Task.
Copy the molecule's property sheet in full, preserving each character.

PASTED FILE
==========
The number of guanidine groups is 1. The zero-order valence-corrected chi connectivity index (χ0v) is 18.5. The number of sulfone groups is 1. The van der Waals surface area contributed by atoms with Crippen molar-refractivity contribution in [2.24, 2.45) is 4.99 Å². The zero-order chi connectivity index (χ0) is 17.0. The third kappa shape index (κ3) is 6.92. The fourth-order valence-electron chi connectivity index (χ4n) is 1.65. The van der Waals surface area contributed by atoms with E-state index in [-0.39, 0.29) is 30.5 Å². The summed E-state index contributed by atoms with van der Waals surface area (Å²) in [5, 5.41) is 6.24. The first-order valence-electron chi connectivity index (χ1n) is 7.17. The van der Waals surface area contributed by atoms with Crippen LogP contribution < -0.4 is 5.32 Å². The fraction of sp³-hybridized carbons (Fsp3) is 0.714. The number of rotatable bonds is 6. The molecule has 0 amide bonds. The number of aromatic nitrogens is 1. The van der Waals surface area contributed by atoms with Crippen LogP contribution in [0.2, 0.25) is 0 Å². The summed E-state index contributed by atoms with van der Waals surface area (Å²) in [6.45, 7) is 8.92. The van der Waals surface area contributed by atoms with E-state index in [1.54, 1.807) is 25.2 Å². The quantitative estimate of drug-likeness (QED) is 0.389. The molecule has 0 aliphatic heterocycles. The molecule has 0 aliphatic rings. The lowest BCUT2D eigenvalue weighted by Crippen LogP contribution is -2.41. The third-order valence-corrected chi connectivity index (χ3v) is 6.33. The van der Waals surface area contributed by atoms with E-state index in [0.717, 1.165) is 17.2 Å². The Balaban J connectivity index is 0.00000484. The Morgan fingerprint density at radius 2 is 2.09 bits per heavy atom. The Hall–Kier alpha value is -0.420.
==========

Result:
The number of guanidine groups is 1. The zero-order valence-corrected chi connectivity index (χ0v) is 18.5. The number of sulfone groups is 1. The van der Waals surface area contributed by atoms with Crippen molar-refractivity contribution in [2.24, 2.45) is 4.99 Å². The zero-order chi connectivity index (χ0) is 17.0. The third kappa shape index (κ3) is 6.92. The fourth-order valence-electron chi connectivity index (χ4n) is 1.65. The van der Waals surface area contributed by atoms with E-state index in [-0.39, 0.29) is 30.5 Å². The summed E-state index contributed by atoms with van der Waals surface area (Å²) in [5, 5.41) is 6.24. The first-order valence-electron chi connectivity index (χ1n) is 7.17. The van der Waals surface area contributed by atoms with Crippen LogP contribution < -0.4 is 5.32 Å². The fraction of sp³-hybridized carbons (Fsp3) is 0.714. The number of rotatable bonds is 6. The molecule has 0 amide bonds. The number of aromatic nitrogens is 1. The van der Waals surface area contributed by atoms with Crippen LogP contribution in [0.2, 0.25) is 0 Å². The summed E-state index contributed by atoms with van der Waals surface area (Å²) in [6.45, 7) is 8.92. The van der Waals surface area contributed by atoms with E-state index in [1.54, 1.807) is 25.2 Å². The quantitative estimate of drug-likeness (QED) is 0.389. The molecule has 0 aliphatic heterocycles. The molecule has 0 aliphatic rings. The lowest BCUT2D eigenvalue weighted by Crippen LogP contribution is -2.41. The third-order valence-corrected chi connectivity index (χ3v) is 6.33. The van der Waals surface area contributed by atoms with E-state index in [0.717, 1.165) is 17.2 Å². The Balaban J connectivity index is 0.00000484. The Morgan fingerprint density at radius 2 is 2.09 bits per heavy atom. The Hall–Kier alpha value is -0.420.